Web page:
“We just get along well together,” said O’Neill, 99, who is flattered by all the attention their unlikely friendship is suddenly getting.
Starting around 10 a.m., the pair typically spend several hours together per day, and O’Neill often loses track of time as they sit side by side on her porch steps, giggling and blowing bubbles. Benjamin recently learned how to open and close her gate on his own.
Their friendship started the way most do: with small talk. In their case, though, O’Neill did all the talking and Benjamin responded with a few head shakes and some baby babble. Still, they quickly formed an attachment.
In O’Neill, Benjamin found a pandemic playmate. In Benjamin, O’Neill found a needed quarantine companion.
Their bond deepened at the peak of the shutdown in May last year, when both were confined to their respective Minneapolis homes, which are next door to each other and share a fence. Benjamin lives with his parents and younger brother, Noah, while O’Neill lives on her own — as she has since she lost her husband 37 years ago.
With nowhere to go and no one to see, O’Neill started spending more time getting fresh air in her backyard. On the opposite side of the fence, the Olson family did the same.
Although they’ve been neighbors for 12 years, “we started spending a lot more time together during quarantine,” said Sarah Olson, 36, Benjamin’s mother. In a matter of weeks, O’Neill became Benjamin’s very first friend.
“There was really no one that he interacted with except Mary,” Olson said. “We feel really lucky to have Mary as our neighbor during all of this, and just to have someone who Benjamin can look for each day when we go play in the yard.”
While Benjamin certainly wasn’t O’Neill’s first friend, she now considers him a beloved buddy. Their bond came naturally, she said. After all, “it’s hard not to love him.”
Despite Benjamin’s age, “He is very understanding. He doesn’t talk much, but he sure knows what you’re talking about,” O’Neill said. “He is friendly with me, and I’m friendly with him.”
For decades, O’Neill worked in the clerical department of a computer company, before retiring at 63. Now, she fills most of her time playing electronic Yahtzee, watching game shows on television and collecting butterfly paraphernalia.
O’Neill is used to being alone, she said. Although the nonagenarian has two children, four grandchildren and six great-grandchildren, most of her family members live out of state.
While she has many hobbies that keep her busy, if not for her friendship with Benjamin, the months of persistent pandemic-induced isolation “would have been a lot lonelier. I wouldn’t have had anything to do,” she said.
Playing with Benjamin is “something I look forward to each day,” she added.
The pair engage in various activities together, including cane ball, the socially distanced game they created.
“I came out of the house one morning and he threw his ball toward the fence,” said O’Neill, who has lived in her home since 1969. “I got my cane and I reached over the fence and hit the ball toward him and he’d throw it back. That’s how it started.”
In the first few months of their friendship, O’Neill stayed on her side of the fence and Benjamin remained on his.
“We were very cautious for her sake and for ours,” Olson said. “There was always some distance.”
In the winter months, the playdates were less frequent, “but a lot of the time, Sarah would bundle him up and stop by my house so I could see him,” O’Neill said.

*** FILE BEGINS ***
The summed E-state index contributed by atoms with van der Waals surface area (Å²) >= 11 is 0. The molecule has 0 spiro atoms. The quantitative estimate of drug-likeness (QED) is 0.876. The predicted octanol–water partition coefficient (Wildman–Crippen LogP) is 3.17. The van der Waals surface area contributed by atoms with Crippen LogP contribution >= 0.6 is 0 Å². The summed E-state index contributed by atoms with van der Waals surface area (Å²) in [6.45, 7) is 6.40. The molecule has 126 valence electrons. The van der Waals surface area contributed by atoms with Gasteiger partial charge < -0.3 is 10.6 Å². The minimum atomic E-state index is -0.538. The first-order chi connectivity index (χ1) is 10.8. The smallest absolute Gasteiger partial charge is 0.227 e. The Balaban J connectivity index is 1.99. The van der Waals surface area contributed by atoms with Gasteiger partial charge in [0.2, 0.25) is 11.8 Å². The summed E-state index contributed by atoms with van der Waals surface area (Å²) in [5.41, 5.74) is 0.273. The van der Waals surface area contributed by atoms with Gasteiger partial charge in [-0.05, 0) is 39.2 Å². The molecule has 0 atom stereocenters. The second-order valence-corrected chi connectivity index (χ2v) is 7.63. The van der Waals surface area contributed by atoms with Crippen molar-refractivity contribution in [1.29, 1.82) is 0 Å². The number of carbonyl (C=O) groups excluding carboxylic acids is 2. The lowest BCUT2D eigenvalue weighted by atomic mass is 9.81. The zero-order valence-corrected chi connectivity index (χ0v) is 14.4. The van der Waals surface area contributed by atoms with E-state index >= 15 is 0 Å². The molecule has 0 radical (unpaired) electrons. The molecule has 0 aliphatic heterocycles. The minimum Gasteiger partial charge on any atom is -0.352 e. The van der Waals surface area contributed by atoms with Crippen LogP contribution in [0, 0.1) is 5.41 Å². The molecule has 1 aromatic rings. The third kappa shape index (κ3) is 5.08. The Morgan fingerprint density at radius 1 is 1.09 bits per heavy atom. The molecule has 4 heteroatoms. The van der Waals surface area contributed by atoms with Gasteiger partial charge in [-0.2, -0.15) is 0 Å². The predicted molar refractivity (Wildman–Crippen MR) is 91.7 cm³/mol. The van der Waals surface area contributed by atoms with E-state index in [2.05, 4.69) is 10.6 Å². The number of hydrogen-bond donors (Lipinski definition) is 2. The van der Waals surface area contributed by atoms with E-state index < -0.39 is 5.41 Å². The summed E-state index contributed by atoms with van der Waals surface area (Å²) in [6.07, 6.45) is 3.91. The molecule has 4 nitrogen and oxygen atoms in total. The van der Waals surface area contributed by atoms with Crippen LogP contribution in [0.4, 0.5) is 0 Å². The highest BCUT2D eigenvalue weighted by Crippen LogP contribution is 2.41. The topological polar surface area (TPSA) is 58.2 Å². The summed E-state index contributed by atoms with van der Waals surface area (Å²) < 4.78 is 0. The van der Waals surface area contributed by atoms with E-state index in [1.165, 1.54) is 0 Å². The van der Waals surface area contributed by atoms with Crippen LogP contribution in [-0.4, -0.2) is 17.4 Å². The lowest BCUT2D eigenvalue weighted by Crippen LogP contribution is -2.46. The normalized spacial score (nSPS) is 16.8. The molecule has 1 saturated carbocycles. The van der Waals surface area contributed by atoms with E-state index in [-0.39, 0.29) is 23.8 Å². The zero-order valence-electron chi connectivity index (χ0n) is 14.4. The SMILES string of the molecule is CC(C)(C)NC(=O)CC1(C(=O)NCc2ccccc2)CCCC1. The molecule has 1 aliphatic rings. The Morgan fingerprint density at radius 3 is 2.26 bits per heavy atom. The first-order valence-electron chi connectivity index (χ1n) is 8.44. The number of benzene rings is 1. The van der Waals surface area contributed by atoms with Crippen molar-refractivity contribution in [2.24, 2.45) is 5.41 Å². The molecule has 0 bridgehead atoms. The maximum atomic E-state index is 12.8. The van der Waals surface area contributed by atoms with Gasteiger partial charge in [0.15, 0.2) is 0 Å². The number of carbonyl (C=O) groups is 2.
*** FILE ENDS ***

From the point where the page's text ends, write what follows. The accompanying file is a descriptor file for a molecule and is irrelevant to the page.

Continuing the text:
As time wore on and the weather warmed, the friends began spending even more time together, and “there’s a lot more close interaction now that we’re vaccinated,” Olson said. “Now, she high-fives Benjamin.”
“We really make a point of making sure we are with Mary each day,” Olson said, adding that Benjamin started day care six weeks ago but they still make an effort to see her every day.
While Benjamin is at day care three days a week, “I miss him. But I see him in the evening when he comes home,” O’Neill said.
This spring, O’Neill gifted Benjamin her late son’s toy truck collection, which was stashed away in her basement, collecting dust.
“I knew he loved trucks, so I took them up one day.” O’Neill said, adding that her son died when he was 53. “I wanted him to have them.”
“That was an incredible day,” Olson recalled. “She saved them all this time, and there just happens to be a 2-year-old boy that loves to play with them now.”
Benjamin decided to give O’Neill something in return. He grasped a pile of dirt and delivered it to her doorstep. It’s his new favorite activity.
“He comes with his little hand and puts it in mine,” O’Neill said. “Sometimes it’s a leaf. Sometimes it’s just dirt.”
O’Neill cherishes whatever Benjamin brings — even if it’s just himself. Watching him and his brother grow up, she said, “makes me feel fulfilled and satisfied. And just really happy.”
In recent weeks, Benjamin has started saying more words, including his own interpretation of O’Neill’s name. He calls her “Mimi.”
“He’s always looking for Mimi,” Olson said.
For her part, O’Neill keeps careful count of his new teeth, what words he knows and, when he was younger, how his walking progressed. “He’s the nearest thing to a grandchild I have around here,” she said.
O’Neill will mark her 100th birthday in December, and she’s having a party to celebrate the occasion in August. Benjamin and his family will be there.
“I don’t feel 100 years old,” O’Neill said. Her friendship with Benjamin proves that “age is just a number.”
“I guess I’m a 2-year-old at heart,” she said. Regardless of the decades that separate them, “We belong together.”
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